A recent study showed that people who have episodic migraines and asthma are twice as likely to develop chronic migraines compared to people with episodic migraines who do not have asthma.
 
There are several ideas as to how these could be related.  One suggestion is a link between allergies and asthma. 85% of people with asthma have accompanying allergies. When someone has allergies and are exposed to allergens, their body produces allergy specific antibodies (histamines, prostaglandins, tryptase, etc). These antibodies are produced in specific cells called Mast cells. These mast cell are located close by certain nerves in the head which can be responsible for causing headaches and migraines. 
This study also suggested patients may have hyperactive parasympathetic nervous systems (the system responsible for slowing heart rate and relaxing certain muscles). If this system is overreacting, this may not only cause problems with asthma, but may also cause more frequent migraine attacks. 
 
Both migraines and asthma involve similar changes in the body. When someone is having an asthma attack  their airways narrow and restrict airflow because of inflammation in the lining of the airways. When someone is having a migraine, there is also inflammation along with narrowing and widening of blood vessels. These two similarities also suggest how asthma and migraines could be related. The study did find that the more severe the asthma symptoms, the higher the chance for that person to develop chronic migraines.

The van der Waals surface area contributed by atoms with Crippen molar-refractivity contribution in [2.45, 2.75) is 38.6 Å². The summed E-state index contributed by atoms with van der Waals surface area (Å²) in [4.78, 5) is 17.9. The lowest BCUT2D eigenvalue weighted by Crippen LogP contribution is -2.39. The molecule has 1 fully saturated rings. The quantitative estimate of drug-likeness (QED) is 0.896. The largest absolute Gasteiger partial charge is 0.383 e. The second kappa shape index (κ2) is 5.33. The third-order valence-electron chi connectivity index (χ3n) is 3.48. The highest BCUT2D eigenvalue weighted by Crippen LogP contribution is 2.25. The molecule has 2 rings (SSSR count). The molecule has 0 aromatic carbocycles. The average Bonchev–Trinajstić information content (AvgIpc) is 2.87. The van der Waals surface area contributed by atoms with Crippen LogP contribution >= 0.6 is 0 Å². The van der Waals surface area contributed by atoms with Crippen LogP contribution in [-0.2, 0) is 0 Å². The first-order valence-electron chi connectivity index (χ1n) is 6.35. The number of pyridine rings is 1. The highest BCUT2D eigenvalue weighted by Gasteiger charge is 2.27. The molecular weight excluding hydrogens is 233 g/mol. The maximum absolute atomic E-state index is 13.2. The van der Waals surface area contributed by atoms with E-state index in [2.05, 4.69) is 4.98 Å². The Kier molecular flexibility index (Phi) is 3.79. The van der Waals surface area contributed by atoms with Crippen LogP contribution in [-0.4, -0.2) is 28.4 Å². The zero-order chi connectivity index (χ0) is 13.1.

Another possibility is that the asthma actually may not be directly contributing to the migraines. Rather, similar environmental or genetic factors could be causing both problems. An example of an environmental factor could be air pollution, smoke, and perfumes. All of these factors can trigger both asthma and migraines. 
 
The National Headache Foundation suggested that  physicians may consider prescribing preventive medications for migraine at an earlier stage in patients who suffer from asthma and occasional migraine in order to avoid chronic migraines. Another interesting finding in the study showed that migraine frequency is decreased by 52% in young patients who have both allergies and migraines and who are receiving allergy shots. 
 
If you have allergies or asthma and have not seen your doctor or an allergist, contact them to discuss possible treatment options to control or decrease the occurences of your migraines. 

References
http://onlinelibrary.wiley.com/doi/10.1111/head.12731/full
http://www.webmd.com/migraines-headaches/news/20151204/asthma-chronic-migraine-headaches

NHF-sponsored Study Says Migraines May Worsen for Patients with Asthma